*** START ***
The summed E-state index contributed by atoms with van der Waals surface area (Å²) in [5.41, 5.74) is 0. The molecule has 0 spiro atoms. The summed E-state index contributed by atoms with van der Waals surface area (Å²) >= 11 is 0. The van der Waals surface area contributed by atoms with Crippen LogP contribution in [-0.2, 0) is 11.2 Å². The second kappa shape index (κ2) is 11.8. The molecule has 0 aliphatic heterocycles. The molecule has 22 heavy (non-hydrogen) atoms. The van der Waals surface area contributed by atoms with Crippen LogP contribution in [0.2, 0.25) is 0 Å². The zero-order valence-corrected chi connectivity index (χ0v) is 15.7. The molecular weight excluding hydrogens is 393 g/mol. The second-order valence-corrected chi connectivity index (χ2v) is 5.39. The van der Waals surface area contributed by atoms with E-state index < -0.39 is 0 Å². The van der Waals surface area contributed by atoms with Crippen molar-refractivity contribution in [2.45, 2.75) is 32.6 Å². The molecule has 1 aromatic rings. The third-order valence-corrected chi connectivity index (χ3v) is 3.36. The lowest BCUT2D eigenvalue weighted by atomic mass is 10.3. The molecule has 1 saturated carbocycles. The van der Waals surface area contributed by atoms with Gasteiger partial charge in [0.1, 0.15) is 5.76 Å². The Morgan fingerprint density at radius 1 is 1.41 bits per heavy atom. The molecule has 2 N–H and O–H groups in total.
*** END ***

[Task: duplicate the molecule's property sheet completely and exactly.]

The summed E-state index contributed by atoms with van der Waals surface area (Å²) in [5.41, 5.74) is 0. The molecule has 0 spiro atoms. The summed E-state index contributed by atoms with van der Waals surface area (Å²) >= 11 is 0. The van der Waals surface area contributed by atoms with Crippen LogP contribution in [-0.2, 0) is 11.2 Å². The second kappa shape index (κ2) is 11.8. The molecule has 0 aliphatic heterocycles. The molecule has 22 heavy (non-hydrogen) atoms. The van der Waals surface area contributed by atoms with Crippen LogP contribution in [0.2, 0.25) is 0 Å². The zero-order valence-corrected chi connectivity index (χ0v) is 15.7. The molecular weight excluding hydrogens is 393 g/mol. The second-order valence-corrected chi connectivity index (χ2v) is 5.39. The van der Waals surface area contributed by atoms with E-state index < -0.39 is 0 Å². The van der Waals surface area contributed by atoms with Crippen molar-refractivity contribution in [2.45, 2.75) is 32.6 Å². The molecule has 1 aromatic rings. The third-order valence-corrected chi connectivity index (χ3v) is 3.36. The lowest BCUT2D eigenvalue weighted by atomic mass is 10.3. The molecule has 1 saturated carbocycles. The van der Waals surface area contributed by atoms with Gasteiger partial charge in [0.1, 0.15) is 5.76 Å². The Morgan fingerprint density at radius 1 is 1.41 bits per heavy atom. The molecule has 2 N–H and O–H groups in total.